Literacy learning in communities of discourse: Reading to learn and writing to communicate

    Research output: Chapter in Book/Report/Conference proceedingChapterpeer-review

    Abstract

    Reading and writing are complex cognitive activities that are indispensable for adequate functioning in society. To enter the literate society of today students must know how to learn from reading and how to communicate while writing. Recent data indicates that a third of the student population manifest low levels of learning to comprehend and write. Such evidence emphasizes the need to develop effective learning environments that will promote student literacy According to contemporary theory language plays a major role in education, not only as a subject in the curriculum but mainly as the medium through which meaning is shared and learning and teaching are carried out. Knowledge emerges from the interaction of voices therefore learning involves both individual interpretation and negotiation with others. Hence, discourse plays a crucial mediational role in learning as it allows for new understandings to be negotiated among participants. This implies that literacy is best acquired while learning in depth content that engages students in thoughtful reading, writing and discussion The reported studies in this chapter translate the above assertions into practice by applying a progressive instructional model designed to include opportunities for learning through negotiation. The instructional model integrates socio-cognitive learning principles and activities in a problem-based environment geared to teach literacy. The reported studies examine the efficacy of the instructional model in fostering reading comprehension and writing competence. The studies situated in junior high school language art classes compare between students engaged in guided inquiry within communities of discourse to students who were exposed to traditional methods of literacy instruction. Quantitative and qualitative methods of analysis are applied to trace the contextual features within the learning environment that promote literacy learning. Findings suggest that designing a learning environment in which students and teachers mediate and negotiate meaning while coconstructing their knowledge provides the context in which students develop cognitive tools for comprehension and generation of text.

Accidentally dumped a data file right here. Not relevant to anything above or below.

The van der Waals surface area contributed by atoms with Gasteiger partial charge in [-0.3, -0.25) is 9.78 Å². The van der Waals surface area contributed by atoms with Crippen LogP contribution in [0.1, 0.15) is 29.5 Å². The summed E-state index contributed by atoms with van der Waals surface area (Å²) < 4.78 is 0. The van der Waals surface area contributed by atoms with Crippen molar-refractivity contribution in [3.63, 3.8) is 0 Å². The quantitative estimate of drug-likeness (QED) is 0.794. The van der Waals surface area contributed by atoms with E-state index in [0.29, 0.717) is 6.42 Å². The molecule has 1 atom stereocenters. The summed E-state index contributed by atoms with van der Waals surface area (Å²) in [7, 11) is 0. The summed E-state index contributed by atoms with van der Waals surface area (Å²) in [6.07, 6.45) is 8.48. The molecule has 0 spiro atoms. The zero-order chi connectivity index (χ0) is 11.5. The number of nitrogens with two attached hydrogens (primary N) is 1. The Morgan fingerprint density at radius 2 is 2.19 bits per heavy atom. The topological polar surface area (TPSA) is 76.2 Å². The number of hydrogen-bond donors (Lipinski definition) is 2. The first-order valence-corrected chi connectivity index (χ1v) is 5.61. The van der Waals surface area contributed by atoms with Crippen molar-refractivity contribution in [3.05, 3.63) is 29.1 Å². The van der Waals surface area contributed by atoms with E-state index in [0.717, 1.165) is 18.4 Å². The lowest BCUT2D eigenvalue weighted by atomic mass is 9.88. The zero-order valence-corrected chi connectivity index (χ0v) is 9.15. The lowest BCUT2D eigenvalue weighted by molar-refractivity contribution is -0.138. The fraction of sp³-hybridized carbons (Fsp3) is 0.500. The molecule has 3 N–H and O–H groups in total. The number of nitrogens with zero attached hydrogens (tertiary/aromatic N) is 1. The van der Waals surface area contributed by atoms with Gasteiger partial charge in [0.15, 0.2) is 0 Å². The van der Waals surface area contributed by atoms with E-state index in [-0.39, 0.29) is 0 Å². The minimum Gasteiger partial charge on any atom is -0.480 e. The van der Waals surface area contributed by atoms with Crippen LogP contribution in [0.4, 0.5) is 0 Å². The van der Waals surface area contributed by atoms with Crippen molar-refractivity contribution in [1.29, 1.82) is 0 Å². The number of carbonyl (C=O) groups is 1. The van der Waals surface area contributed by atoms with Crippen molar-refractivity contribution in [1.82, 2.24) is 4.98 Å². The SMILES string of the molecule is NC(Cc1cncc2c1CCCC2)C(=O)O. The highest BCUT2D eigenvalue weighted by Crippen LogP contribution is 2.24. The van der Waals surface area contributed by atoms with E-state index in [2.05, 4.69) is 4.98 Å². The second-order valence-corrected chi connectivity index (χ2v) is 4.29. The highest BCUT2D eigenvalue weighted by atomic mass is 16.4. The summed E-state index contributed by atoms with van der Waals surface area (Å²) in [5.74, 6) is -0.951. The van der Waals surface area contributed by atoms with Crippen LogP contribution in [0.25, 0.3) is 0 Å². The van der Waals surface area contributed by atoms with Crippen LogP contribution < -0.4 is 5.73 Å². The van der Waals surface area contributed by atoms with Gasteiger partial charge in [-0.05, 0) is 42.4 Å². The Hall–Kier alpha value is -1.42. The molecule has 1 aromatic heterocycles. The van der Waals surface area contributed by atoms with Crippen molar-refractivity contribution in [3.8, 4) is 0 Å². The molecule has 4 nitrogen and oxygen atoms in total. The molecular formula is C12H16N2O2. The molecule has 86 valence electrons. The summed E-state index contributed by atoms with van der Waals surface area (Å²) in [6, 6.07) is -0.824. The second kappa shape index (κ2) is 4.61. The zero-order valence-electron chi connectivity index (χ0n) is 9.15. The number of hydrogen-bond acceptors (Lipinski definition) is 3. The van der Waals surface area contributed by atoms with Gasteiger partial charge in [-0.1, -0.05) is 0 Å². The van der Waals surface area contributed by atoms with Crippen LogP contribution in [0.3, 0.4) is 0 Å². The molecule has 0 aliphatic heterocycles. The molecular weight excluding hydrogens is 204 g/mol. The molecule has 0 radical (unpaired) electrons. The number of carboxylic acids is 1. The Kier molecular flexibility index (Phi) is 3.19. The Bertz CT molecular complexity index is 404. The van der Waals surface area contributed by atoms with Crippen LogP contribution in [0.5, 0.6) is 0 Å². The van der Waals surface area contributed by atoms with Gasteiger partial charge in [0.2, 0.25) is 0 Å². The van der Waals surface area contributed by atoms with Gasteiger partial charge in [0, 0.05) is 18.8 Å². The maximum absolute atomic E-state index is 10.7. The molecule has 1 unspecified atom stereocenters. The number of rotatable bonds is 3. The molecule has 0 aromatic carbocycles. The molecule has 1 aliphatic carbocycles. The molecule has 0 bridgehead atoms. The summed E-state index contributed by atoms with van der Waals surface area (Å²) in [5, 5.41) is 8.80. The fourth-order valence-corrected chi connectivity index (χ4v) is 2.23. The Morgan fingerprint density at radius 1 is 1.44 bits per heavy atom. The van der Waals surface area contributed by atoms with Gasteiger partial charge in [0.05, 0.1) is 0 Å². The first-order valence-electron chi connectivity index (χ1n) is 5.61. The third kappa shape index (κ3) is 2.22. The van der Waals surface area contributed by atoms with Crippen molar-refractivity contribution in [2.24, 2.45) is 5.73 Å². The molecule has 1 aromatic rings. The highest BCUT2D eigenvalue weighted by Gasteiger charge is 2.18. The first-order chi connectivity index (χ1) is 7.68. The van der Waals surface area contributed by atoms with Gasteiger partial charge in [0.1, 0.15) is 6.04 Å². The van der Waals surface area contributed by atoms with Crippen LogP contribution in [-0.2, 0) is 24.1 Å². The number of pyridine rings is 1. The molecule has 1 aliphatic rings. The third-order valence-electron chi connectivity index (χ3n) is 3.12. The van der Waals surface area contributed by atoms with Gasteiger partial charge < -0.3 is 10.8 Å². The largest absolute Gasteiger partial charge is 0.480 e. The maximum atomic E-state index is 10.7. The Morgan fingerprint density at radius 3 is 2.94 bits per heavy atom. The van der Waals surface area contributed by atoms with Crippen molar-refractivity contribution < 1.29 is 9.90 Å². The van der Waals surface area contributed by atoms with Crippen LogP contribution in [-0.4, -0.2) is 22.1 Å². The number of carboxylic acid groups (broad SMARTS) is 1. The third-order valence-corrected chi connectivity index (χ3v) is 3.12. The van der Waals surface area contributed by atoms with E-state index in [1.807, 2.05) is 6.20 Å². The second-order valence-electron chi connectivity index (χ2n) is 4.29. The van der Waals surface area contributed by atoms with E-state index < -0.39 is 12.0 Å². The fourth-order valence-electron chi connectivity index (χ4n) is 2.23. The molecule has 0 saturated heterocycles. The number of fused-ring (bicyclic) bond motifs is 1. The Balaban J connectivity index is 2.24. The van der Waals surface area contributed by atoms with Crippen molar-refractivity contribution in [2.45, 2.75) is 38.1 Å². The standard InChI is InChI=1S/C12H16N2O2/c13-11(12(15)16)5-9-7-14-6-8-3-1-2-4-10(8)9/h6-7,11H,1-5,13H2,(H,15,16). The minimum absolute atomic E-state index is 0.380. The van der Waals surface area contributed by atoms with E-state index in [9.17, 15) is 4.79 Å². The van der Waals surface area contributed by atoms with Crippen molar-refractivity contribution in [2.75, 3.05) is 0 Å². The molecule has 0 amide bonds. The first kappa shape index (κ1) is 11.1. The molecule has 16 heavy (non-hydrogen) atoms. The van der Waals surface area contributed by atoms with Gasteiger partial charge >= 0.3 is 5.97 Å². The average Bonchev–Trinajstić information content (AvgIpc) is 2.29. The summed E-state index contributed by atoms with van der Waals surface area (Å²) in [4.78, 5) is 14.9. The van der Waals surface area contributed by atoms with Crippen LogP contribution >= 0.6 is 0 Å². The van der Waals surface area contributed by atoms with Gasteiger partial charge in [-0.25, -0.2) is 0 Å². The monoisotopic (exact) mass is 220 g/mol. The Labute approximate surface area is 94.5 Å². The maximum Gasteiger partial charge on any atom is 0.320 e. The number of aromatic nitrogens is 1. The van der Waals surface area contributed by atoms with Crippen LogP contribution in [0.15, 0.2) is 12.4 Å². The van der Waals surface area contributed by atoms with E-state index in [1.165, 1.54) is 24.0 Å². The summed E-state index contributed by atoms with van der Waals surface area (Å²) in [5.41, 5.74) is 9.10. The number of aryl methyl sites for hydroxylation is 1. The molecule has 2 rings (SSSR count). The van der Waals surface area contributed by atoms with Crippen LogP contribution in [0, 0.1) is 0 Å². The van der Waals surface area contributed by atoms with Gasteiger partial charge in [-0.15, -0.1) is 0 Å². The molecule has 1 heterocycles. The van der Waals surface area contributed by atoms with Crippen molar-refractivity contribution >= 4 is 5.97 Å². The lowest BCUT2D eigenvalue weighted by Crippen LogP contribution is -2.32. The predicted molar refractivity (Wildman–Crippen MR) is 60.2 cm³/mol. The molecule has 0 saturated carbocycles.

Original languageEnglish
    Title of host publicationReading
    Subtitle of host publicationLearning, Writing and Disorders
    PublisherNova Science Publishers, Inc.
    Pages181-206
    Number of pages26
    ISBN (Electronic)9781614707325
    ISBN (Print)9781604566116
    StatePublished - 1 Jan 2009

    Bibliographical note

    Publisher Copyright:
    © 2009 Nova Science Publishers, Inc. All rights reserved.

    Fingerprint

    Dive into the research topics of 'Literacy learning in communities of discourse: Reading to learn and writing to communicate'. Together they form a unique fingerprint.

    Cite this